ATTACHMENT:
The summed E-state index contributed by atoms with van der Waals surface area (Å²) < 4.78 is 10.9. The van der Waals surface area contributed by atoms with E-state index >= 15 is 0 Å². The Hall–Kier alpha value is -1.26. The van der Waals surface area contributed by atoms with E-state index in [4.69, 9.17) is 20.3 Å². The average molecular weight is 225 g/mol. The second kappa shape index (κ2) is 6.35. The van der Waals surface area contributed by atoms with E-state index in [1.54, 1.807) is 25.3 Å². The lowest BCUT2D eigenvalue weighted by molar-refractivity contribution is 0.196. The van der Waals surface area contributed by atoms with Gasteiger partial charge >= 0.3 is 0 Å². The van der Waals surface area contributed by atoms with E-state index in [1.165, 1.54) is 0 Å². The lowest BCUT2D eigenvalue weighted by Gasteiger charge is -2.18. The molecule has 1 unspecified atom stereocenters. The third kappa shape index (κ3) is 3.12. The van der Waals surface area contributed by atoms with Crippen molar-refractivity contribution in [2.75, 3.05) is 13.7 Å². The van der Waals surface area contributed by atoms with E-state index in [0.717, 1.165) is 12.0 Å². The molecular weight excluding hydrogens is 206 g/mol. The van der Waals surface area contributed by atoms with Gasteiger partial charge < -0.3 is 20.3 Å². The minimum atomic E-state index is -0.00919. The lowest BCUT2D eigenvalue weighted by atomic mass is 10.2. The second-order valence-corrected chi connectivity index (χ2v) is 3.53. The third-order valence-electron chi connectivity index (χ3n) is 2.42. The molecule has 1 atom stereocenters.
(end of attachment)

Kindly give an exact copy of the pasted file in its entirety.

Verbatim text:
The summed E-state index contributed by atoms with van der Waals surface area (Å²) < 4.78 is 10.9. The van der Waals surface area contributed by atoms with E-state index >= 15 is 0 Å². The Hall–Kier alpha value is -1.26. The van der Waals surface area contributed by atoms with E-state index in [4.69, 9.17) is 20.3 Å². The average molecular weight is 225 g/mol. The second kappa shape index (κ2) is 6.35. The van der Waals surface area contributed by atoms with E-state index in [1.54, 1.807) is 25.3 Å². The lowest BCUT2D eigenvalue weighted by molar-refractivity contribution is 0.196. The van der Waals surface area contributed by atoms with Gasteiger partial charge >= 0.3 is 0 Å². The van der Waals surface area contributed by atoms with E-state index in [1.165, 1.54) is 0 Å². The lowest BCUT2D eigenvalue weighted by Gasteiger charge is -2.18. The molecule has 1 unspecified atom stereocenters. The third kappa shape index (κ3) is 3.12. The van der Waals surface area contributed by atoms with Crippen molar-refractivity contribution in [2.75, 3.05) is 13.7 Å². The van der Waals surface area contributed by atoms with E-state index in [0.717, 1.165) is 12.0 Å². The molecular weight excluding hydrogens is 206 g/mol. The van der Waals surface area contributed by atoms with Gasteiger partial charge < -0.3 is 20.3 Å². The minimum atomic E-state index is -0.00919. The lowest BCUT2D eigenvalue weighted by atomic mass is 10.2. The second-order valence-corrected chi connectivity index (χ2v) is 3.53. The third-order valence-electron chi connectivity index (χ3n) is 2.42. The molecule has 1 atom stereocenters.